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In Other Words..., A Resource of Facts and Humor for Christian Leaders

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In Other Words...

A Research Service Of Facts & Humor For Christian Leaders

July 2024


CRITICISM: Tom Selleck’s memoir, You Never Know, released in May of 2024.  One generation knows him as the Blue Bloods’ patriarch and another remembers him from the 1980s television hit Magnum P.I.  His Hollywood looks didn’t yield any real benefits until he landed his breakout role as Thomas Magnum in his mid-30s.  His fame quickly accelerated and he was asked to be Indiana Jones.  The shooting schedule for Magnum forced him to decline so Harrison Ford played that famed character.  Obvious “what-ifs” crept in, but the more difficult reality for the 6’ 4” actor was his own insecurities and doubts.  Even though his acting appears effortless, as he notes in the book, “That critic on your shoulder is a formidable opponent.”  Regardless of who we are or what we do, some of the greatest criticism comes from within. Houston Chronicle, 5/26/24, p.G4
DEMOCRACY: Over 2,300 years ago, Aristotle wisely noted, “No democracy can exist unless each of its citizens is as capable of outrage at injustice to another as he is of outrage at injustice to himself.”  Great nations are built on communal concern, not selfish interest., 4/6/24
EDUCATION: Protests on college campuses are nothing new but they generally reveal a mistaken understanding of the educational process.  An uproar in 2015 came after Yale professor Erika Christakis sent an email response to a student-directive warning against offensive Halloween costumes.  She suggested that people could be less sensitive about cultural stereotypes.  The backlash was hostile and her husband Nicholas came face-to-face with an angry protester who screamed, “It is not about creating intellectual space – it is NOT!  It’s about creating a home here!” Learning is stifled when we seek comfort more than truth and civil discourse. World, 10/8/22, p.40
FREEDOM: The comments of Samuel Adams and Pope Benedict are separated by centuries but they reveal the same truth about freedom.  Adams, the Boston Tea Party organizer and cousin of our 2nd president, made the following statement on August 1, 1776: “Our Union is now complete; our constitution composed, established, and approved.  You are now the guardians of your own liberties.”  On April 20, 2008, Pope Benedict celebrated his final Mass in the United States at Yankee Stadium.  He told the crowd of 57,000 people to “use wisely the blessings of freedom in order to build a future of hope for coming generations.”  The privilege of freedom is dependent on responsibility. Saturday Evening Post, July/Aug 2023, p.4; Beaumont Enterprise, 4/20/24, p.B7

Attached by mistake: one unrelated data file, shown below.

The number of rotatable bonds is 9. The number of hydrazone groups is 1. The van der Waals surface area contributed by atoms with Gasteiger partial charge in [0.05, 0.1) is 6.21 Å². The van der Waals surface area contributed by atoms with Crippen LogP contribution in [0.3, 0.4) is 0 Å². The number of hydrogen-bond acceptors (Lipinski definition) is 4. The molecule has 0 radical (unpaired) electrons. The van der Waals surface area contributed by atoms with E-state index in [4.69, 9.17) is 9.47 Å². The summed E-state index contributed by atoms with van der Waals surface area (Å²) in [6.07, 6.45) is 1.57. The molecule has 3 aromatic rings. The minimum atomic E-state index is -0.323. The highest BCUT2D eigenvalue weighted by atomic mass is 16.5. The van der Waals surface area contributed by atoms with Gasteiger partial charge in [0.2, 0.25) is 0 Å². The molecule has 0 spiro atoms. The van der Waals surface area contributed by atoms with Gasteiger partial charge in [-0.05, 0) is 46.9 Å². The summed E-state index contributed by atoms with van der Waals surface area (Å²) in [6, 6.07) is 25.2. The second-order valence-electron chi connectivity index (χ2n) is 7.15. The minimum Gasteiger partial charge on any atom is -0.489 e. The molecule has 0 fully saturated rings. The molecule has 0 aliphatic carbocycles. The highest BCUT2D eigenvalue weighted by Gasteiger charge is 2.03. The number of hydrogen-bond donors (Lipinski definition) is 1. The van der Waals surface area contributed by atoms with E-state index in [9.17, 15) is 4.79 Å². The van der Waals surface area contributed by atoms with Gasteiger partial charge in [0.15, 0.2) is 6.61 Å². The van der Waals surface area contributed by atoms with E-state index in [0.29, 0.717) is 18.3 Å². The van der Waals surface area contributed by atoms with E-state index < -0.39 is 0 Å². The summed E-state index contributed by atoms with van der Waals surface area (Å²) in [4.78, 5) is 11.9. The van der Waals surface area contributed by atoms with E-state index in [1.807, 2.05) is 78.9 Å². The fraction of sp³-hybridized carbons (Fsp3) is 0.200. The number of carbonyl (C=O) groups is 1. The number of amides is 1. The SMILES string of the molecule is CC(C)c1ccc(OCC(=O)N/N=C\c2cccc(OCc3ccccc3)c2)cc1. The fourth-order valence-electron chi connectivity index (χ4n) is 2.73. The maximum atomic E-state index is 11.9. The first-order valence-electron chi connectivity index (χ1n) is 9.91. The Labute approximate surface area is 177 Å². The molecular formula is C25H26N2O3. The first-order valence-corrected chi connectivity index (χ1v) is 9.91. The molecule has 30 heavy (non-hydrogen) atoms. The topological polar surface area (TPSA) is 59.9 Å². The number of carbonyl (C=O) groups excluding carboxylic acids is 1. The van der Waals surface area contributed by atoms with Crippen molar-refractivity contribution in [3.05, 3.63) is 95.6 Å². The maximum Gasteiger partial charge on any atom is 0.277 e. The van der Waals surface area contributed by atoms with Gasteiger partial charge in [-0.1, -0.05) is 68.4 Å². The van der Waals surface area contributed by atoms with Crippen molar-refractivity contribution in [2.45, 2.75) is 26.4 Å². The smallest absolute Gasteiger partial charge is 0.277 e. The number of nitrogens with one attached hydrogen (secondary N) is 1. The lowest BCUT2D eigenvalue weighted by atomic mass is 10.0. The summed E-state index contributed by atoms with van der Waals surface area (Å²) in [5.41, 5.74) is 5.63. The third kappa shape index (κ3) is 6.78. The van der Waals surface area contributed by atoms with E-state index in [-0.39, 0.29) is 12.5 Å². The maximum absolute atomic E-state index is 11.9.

GOD: In his 2020 book about American culture, Suicide of the West, Jonah Goldberg addressed the advantageous power of belief in God.  He wrote, “The notion that God is watching you even when others are not is probably the most powerful civilizing force in all of human history.”  He explained, “If you think God is watching and speaking to you through conscience…you’re going to think twice about your actions.  Or at least it will give you a strong incentive to think twice.”  Nations are helped, not harmed, by good theology., 5/9/24
LISTENING: Toward the end of his life, John Adams wrote about the man he served under as Vice-President.  He said his former boss, George Washington, “possessed the gift of silence.”  Filling the air with the sound of our voice can be a super power against us.
REPENTANCE: During the Revolutionary War, there was grave concern about the behavior of American troops.  In a letter to his wife Abigail, John Adams wrote about there being “too much corruption…in this infant age of our Republic.”  He then stated, “Virtue is not in fashion.  Vice is not infamous.”  This heavy concern was again noted when Benjamin Rush whispered a question to Adams while they sat together in Congress.  He asked if he thought America would succeed in the struggle.  The future president replied, “Yes, if we fear God and repent of our sins.”  The need is no different today and the prescription is the same. John Adams, David McCullough, 2001, p.160